Bloom where you're planted, advises the adage. Well, sometimes you're planted in front of the refrigerator with the door agape, basking in its chill and looking for a quick snack to power you through the next deadline. I am, of course, speaking from my own experience.
On a recent morning, I conducted a similar ritual. I held a ripe farmers market tomato in one hand and, naturally, reached for the squeeze bottle of Duke's mayo with the other. Eyeing the sriracha next to it, I remembered I had something even better on the fridge shelf: a package of six kimchi cucumbers from Shilla Oriental Market.
I smothered sourdough toast with mayo. On one slice, I stacked two thick slabs of tomato. I then pulled one small kimchi cucumber from the clear plastic box, shaking out any drippings from the chili. Cross-cut at one end, each pickle is stuffed with thinly sliced chive and carrot prepared kimchi style, with garlic, fish sauce, red chili powder, and a touch of sugar. The cucumber itself retains a fresh, verdant color and a crunch. I sliced one in half and gently settled each piece into the mayonnaise. I added a leaf of romaine lettuce for good measure—and more mayo. There was my blooming flower: a crisp stack of Durham summer. And it tasted glorious.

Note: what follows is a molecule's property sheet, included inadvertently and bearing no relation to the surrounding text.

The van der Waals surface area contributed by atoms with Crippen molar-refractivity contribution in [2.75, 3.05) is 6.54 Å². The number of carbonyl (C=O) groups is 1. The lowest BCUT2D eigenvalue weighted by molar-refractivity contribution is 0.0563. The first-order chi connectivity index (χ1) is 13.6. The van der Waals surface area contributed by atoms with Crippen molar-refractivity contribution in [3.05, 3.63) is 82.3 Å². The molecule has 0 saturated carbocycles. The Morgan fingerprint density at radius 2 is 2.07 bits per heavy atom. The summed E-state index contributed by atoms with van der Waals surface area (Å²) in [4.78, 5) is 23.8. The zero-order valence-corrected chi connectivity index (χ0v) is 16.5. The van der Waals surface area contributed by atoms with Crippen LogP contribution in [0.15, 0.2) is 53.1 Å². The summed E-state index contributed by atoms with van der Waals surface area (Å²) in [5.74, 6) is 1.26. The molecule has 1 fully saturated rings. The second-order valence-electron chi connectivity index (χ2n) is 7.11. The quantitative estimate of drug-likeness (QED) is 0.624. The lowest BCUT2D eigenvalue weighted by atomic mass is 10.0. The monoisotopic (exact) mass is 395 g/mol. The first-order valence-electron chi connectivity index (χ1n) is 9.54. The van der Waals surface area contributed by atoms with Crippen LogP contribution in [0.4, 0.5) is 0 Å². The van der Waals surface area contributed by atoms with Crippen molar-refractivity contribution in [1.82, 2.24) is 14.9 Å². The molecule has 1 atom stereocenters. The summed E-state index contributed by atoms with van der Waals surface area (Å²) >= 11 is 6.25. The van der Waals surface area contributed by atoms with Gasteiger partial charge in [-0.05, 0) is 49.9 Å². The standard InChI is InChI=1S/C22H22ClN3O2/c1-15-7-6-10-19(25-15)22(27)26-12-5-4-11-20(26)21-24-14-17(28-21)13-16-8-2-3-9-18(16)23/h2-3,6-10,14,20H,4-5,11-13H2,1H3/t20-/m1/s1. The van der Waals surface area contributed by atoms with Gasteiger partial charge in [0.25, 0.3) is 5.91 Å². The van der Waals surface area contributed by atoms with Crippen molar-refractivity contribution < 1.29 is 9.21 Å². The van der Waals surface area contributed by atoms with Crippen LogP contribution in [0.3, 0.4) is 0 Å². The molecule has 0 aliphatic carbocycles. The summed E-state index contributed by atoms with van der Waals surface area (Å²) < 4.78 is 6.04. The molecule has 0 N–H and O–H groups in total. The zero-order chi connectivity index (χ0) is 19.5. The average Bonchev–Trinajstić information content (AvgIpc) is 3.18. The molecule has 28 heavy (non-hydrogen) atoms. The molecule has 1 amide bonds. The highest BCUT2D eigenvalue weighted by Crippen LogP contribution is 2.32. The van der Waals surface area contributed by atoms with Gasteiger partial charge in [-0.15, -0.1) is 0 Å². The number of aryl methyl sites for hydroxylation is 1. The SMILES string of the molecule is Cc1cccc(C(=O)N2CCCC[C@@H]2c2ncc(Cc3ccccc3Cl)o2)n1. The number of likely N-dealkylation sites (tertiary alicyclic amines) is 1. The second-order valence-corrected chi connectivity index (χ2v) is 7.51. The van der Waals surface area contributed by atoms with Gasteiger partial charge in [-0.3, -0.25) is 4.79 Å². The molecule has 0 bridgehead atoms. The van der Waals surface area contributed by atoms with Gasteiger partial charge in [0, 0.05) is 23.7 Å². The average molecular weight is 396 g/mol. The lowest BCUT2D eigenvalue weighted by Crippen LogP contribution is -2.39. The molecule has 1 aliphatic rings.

Still, I felt uneasy about this untraditional fusion as I drove back out to Highway 55 to find out who made this kimchi—and if this sort of medley would sit well with the maker.
There I met Sunnyeo Bak. At least twice a week, she makes five to seven cases of kimchi varieties for Shilla Market, which she has owned for six years with her husband and daughters. One of them, Jane Kim, helped interpret our conversation. Situated next to Vit Goal Tofu, the small market caters to Korean clientele, with a smattering of Chinese, Japanese, and Thai items.
I usually go in there for big bags of coarse sea salt, even bigger bags of rice, the occasional Panda snack, and to peer into the small kimchi cooler in back, adjacent to the produce.
What catches my eye is the verdurous hue of the cucumber kimchi, which Kim later explains is pronounced oee-soh-bah-kee in Korean. Bak says that the supply of firm Persian cucumbers has been precarious during this particularly wet summer; finding the product at her market can be hit or miss.
When I ask Kim to explain my mayo-laden spin on the kimchi to her mother, she pauses and exclaims, "Oh, wow" before interpreting it for Bak.
Bak thinks a moment, then relays an entire story to her daughter, who grows even more surprised.
"She says that makes sense!," Kim exclaims. "In Korea, she remembers an Italian restaurant with kimchi on their pizza. It goes really well with cheese. Any kimchi is a good way to ease [points to her stomach] oily foods."
I am relieved. And Bak laughs at where all this food has taken us, from an Italian restaurant in Korea to a photo of her kimchi in a Durham newspaper.
This article appeared in print with the headline "As Southern as Shilla Market"